That's right. Yeah, we don't, we don't, it's not just, you know, remorse, it's not just wallowing in our sins and in their consequences, it's being freed through the gospel and marveling at the grace of God, so we don't have to minimize our sin or how wicked we were, things that we've done, we don't minimize them, we maximize the power of the cross, we recognize it for what it is. It's bigger than my sins, and that leads us to give thanks to the Lord.

Amen. This is a great this is Core Christianity with Pastor Adriel Sanchez. We'd love to hear from you if you have a question about the Bible or the Christian life, doctrine, theology, something going on in your church. You can leave us a voicemail anytime at 833-THE-CORE.

That's 833-843-2673. Now we want to tell you about something new that we have. We've got these really great booklets here at Core Christianity on a wide variety of topics, and we have a new one we're just making available this week. Yeah, Bill, this is an excellent booklet called What Still Divides Us. We get a lot of questions here on Core, and a topic that has always seemed to be trending among our listeners has been discussing the differences between Christianity, or the Christian faith, and Roman Catholicism. A while back we actually got an email from one of our listeners asking us to write about what still divides us, and we knew something like this would be so vital to truly understanding the things that we have in common while defining the doctrines that divide Protestants and Catholics. And so this is a great resource that we hope will not only strengthen your walk with Christ, but also shed light on questions that you might still have, important questions. What Still Divides Us is the perfect way to dig deeper and maybe have a great discussion with the family member or friend who happens to be of a different tradition than you. Head over to forward slash radio to get your new booklet, What Still Divides Us. Such a great booklet and so important if you have friends or family members who are Catholic and you've come up against some hard issues with them. Again, you can find that at forward slash radio.

Well, we do receive voicemails here at the Core, and here's one that came in from one of our listeners named Don in Nebraska. The question is, when we get to heaven, correct me if I'm wrong, we'll be sinners, but our sin has been paid for. We'll be in glorified bodies, but the question is, will we still be sinners? I guess my thought is we are still sinners, but our sins have been paid for on the cross. I just need scripture to back it up either way.

Thank you very much for your help. Bye-bye. Hey, yeah, thank you for that question. So, I mean, our sins have already been paid for, and so we're justified in Christ now. We don't have to wait until we get to heaven for that, but we still, this side of heaven, this side of the new creation, struggle with indwelling sin. That's why the Protestant reformer Martin Luther talked about us being simultaneously just and sinful at the same time, because we still have those sinful inclinations, those disordered desires within us. We're identified by our union with Jesus Christ, and so we've been born again, we're the children of God, and yet we still have that struggle now. And just insofar as we have that struggle still, I think we can still say, I am a sinner. I mean, Paul does this, for example. He can refer to himself as the chief of sinners, even though he's united to Jesus Christ.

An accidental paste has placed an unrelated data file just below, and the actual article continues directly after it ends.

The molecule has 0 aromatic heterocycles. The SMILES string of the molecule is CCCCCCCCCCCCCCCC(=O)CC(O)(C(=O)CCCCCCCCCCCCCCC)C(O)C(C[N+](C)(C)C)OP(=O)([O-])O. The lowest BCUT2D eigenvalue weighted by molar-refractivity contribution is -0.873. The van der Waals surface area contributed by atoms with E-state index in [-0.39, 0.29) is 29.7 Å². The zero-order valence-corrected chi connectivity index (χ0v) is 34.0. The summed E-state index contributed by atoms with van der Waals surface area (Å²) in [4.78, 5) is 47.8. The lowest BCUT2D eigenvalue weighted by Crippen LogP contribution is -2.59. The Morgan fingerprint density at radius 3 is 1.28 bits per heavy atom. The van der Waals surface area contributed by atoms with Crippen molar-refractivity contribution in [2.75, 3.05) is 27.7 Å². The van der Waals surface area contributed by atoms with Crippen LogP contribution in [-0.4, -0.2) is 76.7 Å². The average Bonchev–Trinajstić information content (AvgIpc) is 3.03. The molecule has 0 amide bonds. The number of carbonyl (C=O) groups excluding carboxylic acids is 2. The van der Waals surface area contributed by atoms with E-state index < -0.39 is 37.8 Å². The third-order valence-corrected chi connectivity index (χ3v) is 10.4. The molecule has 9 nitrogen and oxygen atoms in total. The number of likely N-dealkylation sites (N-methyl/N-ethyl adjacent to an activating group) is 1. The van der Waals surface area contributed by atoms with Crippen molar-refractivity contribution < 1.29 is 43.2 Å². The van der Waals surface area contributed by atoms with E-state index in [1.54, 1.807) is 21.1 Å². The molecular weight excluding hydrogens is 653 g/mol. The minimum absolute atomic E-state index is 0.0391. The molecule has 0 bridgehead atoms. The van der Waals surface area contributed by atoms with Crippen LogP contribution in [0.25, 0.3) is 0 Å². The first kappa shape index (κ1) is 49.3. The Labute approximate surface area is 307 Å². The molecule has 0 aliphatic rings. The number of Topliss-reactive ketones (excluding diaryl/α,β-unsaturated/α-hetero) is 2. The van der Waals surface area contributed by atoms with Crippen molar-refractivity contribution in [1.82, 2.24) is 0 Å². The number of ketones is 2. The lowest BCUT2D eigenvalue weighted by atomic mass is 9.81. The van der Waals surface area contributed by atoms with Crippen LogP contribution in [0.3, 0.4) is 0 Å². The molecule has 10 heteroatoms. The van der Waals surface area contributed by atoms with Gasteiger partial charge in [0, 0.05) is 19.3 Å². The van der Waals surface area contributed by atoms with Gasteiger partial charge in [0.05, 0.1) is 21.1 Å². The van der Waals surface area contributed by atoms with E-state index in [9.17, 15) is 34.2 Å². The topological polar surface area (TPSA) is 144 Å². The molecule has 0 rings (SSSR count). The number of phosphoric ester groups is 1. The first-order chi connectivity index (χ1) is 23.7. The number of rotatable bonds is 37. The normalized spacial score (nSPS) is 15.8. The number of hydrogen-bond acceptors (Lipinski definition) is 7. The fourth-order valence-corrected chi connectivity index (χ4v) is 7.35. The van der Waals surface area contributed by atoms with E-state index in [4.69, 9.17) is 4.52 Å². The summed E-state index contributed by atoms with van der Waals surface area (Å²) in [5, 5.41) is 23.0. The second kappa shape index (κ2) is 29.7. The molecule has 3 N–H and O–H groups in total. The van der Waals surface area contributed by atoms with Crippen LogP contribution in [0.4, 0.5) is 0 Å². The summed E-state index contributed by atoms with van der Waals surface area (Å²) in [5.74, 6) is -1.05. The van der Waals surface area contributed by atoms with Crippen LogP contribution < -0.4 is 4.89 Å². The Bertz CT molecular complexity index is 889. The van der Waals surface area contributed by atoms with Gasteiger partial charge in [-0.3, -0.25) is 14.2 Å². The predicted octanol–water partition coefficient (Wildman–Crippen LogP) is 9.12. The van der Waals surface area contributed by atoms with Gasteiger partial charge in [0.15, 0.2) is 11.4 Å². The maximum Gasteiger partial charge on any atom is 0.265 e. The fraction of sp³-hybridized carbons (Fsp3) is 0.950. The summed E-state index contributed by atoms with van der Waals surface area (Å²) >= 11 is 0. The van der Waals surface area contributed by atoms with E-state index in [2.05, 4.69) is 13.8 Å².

Again, we have that tension. In glory, our souls are perfected in holiness. So, no, there's no more sin in glory and in the new creation, right?

All of that has been done away with, and so we're in this sort of new state glorified. Our bodies at the time of the resurrection, the new creation, our bodies are glorified. There's no more opportunity for sin. There's no more indwelling sin. We're in this state of confirmed righteousness, so it wouldn't be proper accurate to refer to us as sinners still there. We have the consummation of our salvation and the eradication of all sin, including the indwelling sin that was still in us while we were on earth.

And so I appreciate that question, brother, and that's something that we all look forward to. I know, man, that daily fight against sin should cause us to long for that perfection and holiness that's coming, that God has promised to us through Christ, in particular in the new creation. God bless. This is Core Christianity with Pastor Adrian Sanchez.